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Serena Williams: Seventy and sailing; Top 10 seasons in women’s tennis

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TENNIS-GBR-WIMBLEDON

Serena Williams at the Wimbledon

At 32, most tennis players, at least in the singles busy themselves in the quest for an elusive final flourish to decorate the final chapters of their careers. Not Serena Williams. The American is playing with the eagerness of a teenager to create the finest season of her career. In winning her match over Maria Kirilenko, Serena took the 70th win of this season against a mere four losses.

A winning rate of 94.59% allows the American to sneak just ahead of Justine Henin (94.03% – 2007) to force her way into the list of top ten most successful seasons in women’s tennis. In this feature we look at these spectacular seasons. The amazing Martina Navratilova and Steffi Graf dominate the list, owning the best seven seasons on the list – a fact that underlines the ruthless dominance of these two women.

Table NEw

10. Serena Williams (70-4*; 2013) –

She isn’t done yet, but 70 wins in 74 matches is an awe inspiring feat from the world No. 1. Only three women have beaten her this year – Sloane Stephens in the Australian Open quarterfinals, Sabine Lisicki in the round of 16 at Wimbledon and Victoria Azarenka in the finals of Cincinnati and Doha. Williams won both the French Open and US Open to increase her grand slam count to 17.

The powerful American is marching steadily towards the highest peaks of tennis and despite advancing age, she shows no sign of fatigue or slowing down. Quite simply, there isn’t much her competitors can do when the younger Williams has her mind set on tennis. With a few more weeks left to be ticked off on the calendar, she could move slightly higher up the ladder of best performances over a season of tennis.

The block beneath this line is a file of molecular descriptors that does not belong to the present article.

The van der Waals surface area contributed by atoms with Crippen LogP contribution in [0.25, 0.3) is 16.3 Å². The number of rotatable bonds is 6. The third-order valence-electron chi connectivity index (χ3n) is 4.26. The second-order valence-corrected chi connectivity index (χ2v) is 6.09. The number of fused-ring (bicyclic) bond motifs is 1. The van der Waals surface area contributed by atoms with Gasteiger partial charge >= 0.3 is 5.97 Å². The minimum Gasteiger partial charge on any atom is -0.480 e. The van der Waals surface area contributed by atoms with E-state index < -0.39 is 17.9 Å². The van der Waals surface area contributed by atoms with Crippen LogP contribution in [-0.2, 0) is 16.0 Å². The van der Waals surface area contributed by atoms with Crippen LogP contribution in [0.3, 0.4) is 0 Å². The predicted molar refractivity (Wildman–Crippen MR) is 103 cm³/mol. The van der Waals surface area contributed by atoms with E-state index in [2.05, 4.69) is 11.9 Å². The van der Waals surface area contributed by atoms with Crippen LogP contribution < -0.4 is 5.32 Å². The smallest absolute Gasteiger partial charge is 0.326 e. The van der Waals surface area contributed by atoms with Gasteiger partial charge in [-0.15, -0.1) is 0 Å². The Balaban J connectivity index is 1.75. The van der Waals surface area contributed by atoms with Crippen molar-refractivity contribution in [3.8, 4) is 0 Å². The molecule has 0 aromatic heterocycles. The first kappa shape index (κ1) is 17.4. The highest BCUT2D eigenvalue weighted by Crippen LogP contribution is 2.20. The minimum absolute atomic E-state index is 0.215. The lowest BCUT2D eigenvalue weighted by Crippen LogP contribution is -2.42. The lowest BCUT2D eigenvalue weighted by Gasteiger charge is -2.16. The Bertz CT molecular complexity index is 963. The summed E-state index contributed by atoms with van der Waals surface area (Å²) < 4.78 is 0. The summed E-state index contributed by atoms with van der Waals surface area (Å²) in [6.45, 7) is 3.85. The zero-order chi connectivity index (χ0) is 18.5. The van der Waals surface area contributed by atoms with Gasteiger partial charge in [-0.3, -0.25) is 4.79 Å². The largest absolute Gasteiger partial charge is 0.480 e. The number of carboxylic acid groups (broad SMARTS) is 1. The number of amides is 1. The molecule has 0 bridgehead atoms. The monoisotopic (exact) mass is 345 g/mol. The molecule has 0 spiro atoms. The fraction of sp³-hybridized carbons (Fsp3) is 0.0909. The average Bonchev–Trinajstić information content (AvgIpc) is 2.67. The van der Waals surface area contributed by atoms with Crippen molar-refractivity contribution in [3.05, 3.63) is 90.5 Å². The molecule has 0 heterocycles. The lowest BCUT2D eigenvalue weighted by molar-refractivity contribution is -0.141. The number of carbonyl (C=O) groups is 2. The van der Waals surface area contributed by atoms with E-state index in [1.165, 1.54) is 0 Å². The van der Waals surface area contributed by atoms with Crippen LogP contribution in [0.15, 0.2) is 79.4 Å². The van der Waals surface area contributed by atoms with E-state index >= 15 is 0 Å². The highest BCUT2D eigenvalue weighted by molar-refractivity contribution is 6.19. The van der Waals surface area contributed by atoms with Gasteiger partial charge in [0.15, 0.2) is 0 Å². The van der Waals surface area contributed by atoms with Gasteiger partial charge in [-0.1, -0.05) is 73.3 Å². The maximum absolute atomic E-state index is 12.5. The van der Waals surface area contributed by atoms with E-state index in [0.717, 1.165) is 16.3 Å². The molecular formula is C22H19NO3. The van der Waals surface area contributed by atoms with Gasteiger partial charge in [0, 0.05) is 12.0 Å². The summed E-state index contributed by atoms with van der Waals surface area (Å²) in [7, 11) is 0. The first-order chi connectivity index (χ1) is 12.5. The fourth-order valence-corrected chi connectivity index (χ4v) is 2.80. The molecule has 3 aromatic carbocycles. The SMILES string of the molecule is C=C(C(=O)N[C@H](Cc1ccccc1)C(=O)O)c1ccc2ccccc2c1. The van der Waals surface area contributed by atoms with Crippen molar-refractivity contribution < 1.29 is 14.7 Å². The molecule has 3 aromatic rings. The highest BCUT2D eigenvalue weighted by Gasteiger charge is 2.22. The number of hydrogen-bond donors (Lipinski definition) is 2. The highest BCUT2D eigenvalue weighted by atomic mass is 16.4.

Serena’s success this year has enabled her to usurp the 10th spot on this list from Justine Henin, who earned her place with that remarkable season in 2007. That was the season where the Belgian won her third straight French Open and then the US Open without losing a set.

* Season still in progress

9. Chris Evert (56-3; 1978) –

The poster girl of women’s tennis during her era was in outrageous form during 1977 and 1978. It was a period during which Evert won as many as 18 of the 25 tournaments entered including two US Open titles, even as she won 126 matches against just 7 losses. Many believe that, had Evert not missed the French Open during that time to play in the World Team Tennis, organized by Billie Jean King, she would have taken her tally in Paris to ten titles.

As it is the ‘Ice Maiden’ won the farewell US Open event at Forest Hills (Clay) and the inaugural event at the Flushing Meadows in 1978. Evert’s success tapered off slightly with the arrival of her arch rival Martina Navratilova but she had already made a strong imprint by then.

The Florida native shall always be remembered for that monstrous streak on clay that lasted an incredible 125 matches between August 1973 and May 1979. As hard as it is to believe, Evert lost just 8 sets in those 125 matches.